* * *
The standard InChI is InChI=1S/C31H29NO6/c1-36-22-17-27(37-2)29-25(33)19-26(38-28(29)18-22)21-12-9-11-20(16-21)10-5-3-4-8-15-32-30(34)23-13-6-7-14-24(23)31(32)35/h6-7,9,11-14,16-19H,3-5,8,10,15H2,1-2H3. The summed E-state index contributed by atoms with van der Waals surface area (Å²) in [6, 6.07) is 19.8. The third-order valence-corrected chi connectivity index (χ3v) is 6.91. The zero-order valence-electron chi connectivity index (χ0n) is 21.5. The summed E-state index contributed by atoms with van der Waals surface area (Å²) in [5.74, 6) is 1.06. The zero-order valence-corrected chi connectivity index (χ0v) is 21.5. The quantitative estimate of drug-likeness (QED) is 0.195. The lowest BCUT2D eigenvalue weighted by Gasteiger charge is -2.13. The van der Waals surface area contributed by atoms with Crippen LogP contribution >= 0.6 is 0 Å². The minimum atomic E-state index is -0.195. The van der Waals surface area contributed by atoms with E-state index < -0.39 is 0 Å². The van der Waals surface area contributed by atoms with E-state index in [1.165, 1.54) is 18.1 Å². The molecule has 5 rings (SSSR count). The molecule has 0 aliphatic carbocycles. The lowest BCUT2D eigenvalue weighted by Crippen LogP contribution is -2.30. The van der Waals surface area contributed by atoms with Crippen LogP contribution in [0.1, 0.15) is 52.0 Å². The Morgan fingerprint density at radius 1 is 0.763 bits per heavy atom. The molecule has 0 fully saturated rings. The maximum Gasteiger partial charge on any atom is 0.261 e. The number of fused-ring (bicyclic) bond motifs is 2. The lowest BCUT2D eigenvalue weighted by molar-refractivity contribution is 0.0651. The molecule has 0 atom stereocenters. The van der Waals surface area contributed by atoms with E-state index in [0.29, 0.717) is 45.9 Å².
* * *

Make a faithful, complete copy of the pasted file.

The standard InChI is InChI=1S/C31H29NO6/c1-36-22-17-27(37-2)29-25(33)19-26(38-28(29)18-22)21-12-9-11-20(16-21)10-5-3-4-8-15-32-30(34)23-13-6-7-14-24(23)31(32)35/h6-7,9,11-14,16-19H,3-5,8,10,15H2,1-2H3. The summed E-state index contributed by atoms with van der Waals surface area (Å²) in [6, 6.07) is 19.8. The third-order valence-corrected chi connectivity index (χ3v) is 6.91. The zero-order valence-electron chi connectivity index (χ0n) is 21.5. The summed E-state index contributed by atoms with van der Waals surface area (Å²) in [5.74, 6) is 1.06. The zero-order valence-corrected chi connectivity index (χ0v) is 21.5. The quantitative estimate of drug-likeness (QED) is 0.195. The lowest BCUT2D eigenvalue weighted by Gasteiger charge is -2.13. The van der Waals surface area contributed by atoms with Crippen LogP contribution >= 0.6 is 0 Å². The minimum atomic E-state index is -0.195. The van der Waals surface area contributed by atoms with E-state index < -0.39 is 0 Å². The van der Waals surface area contributed by atoms with E-state index in [1.165, 1.54) is 18.1 Å². The molecule has 5 rings (SSSR count). The molecule has 0 aliphatic carbocycles. The lowest BCUT2D eigenvalue weighted by Crippen LogP contribution is -2.30. The van der Waals surface area contributed by atoms with Crippen LogP contribution in [0.1, 0.15) is 52.0 Å². The Morgan fingerprint density at radius 1 is 0.763 bits per heavy atom. The molecule has 0 fully saturated rings. The maximum Gasteiger partial charge on any atom is 0.261 e. The number of fused-ring (bicyclic) bond motifs is 2. The lowest BCUT2D eigenvalue weighted by molar-refractivity contribution is 0.0651. The molecule has 0 atom stereocenters. The van der Waals surface area contributed by atoms with E-state index in [0.29, 0.717) is 45.9 Å².